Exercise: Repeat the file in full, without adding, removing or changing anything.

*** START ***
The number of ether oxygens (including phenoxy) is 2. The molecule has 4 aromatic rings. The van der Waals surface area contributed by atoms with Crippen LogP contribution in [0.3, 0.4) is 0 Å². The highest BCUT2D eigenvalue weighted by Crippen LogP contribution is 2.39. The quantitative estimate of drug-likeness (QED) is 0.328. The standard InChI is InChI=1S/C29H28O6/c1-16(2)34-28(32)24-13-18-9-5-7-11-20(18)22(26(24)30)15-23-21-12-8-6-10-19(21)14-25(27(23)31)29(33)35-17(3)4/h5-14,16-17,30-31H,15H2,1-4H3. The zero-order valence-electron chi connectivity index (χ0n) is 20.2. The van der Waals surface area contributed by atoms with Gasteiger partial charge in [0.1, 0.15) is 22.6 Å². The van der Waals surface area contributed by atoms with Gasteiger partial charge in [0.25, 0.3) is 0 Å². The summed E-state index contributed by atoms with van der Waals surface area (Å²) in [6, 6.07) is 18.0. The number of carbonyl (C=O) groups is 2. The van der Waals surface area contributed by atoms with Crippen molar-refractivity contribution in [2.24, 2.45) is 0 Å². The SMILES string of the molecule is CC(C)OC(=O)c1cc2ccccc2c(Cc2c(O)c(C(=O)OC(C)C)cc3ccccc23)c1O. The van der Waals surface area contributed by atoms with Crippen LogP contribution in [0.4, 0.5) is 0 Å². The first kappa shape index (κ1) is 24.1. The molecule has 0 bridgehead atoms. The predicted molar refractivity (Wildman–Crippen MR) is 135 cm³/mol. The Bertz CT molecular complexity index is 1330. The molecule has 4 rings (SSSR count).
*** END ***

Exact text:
The number of ether oxygens (including phenoxy) is 2. The molecule has 4 aromatic rings. The van der Waals surface area contributed by atoms with Crippen LogP contribution in [0.3, 0.4) is 0 Å². The highest BCUT2D eigenvalue weighted by Crippen LogP contribution is 2.39. The quantitative estimate of drug-likeness (QED) is 0.328. The standard InChI is InChI=1S/C29H28O6/c1-16(2)34-28(32)24-13-18-9-5-7-11-20(18)22(26(24)30)15-23-21-12-8-6-10-19(21)14-25(27(23)31)29(33)35-17(3)4/h5-14,16-17,30-31H,15H2,1-4H3. The zero-order valence-electron chi connectivity index (χ0n) is 20.2. The van der Waals surface area contributed by atoms with Gasteiger partial charge in [0.1, 0.15) is 22.6 Å². The van der Waals surface area contributed by atoms with Gasteiger partial charge in [0.25, 0.3) is 0 Å². The summed E-state index contributed by atoms with van der Waals surface area (Å²) in [6, 6.07) is 18.0. The number of carbonyl (C=O) groups is 2. The van der Waals surface area contributed by atoms with Crippen molar-refractivity contribution in [2.24, 2.45) is 0 Å². The SMILES string of the molecule is CC(C)OC(=O)c1cc2ccccc2c(Cc2c(O)c(C(=O)OC(C)C)cc3ccccc23)c1O. The van der Waals surface area contributed by atoms with Crippen LogP contribution in [0.4, 0.5) is 0 Å². The first kappa shape index (κ1) is 24.1. The molecule has 0 bridgehead atoms. The predicted molar refractivity (Wildman–Crippen MR) is 135 cm³/mol. The Bertz CT molecular complexity index is 1330. The molecule has 4 rings (SSSR count).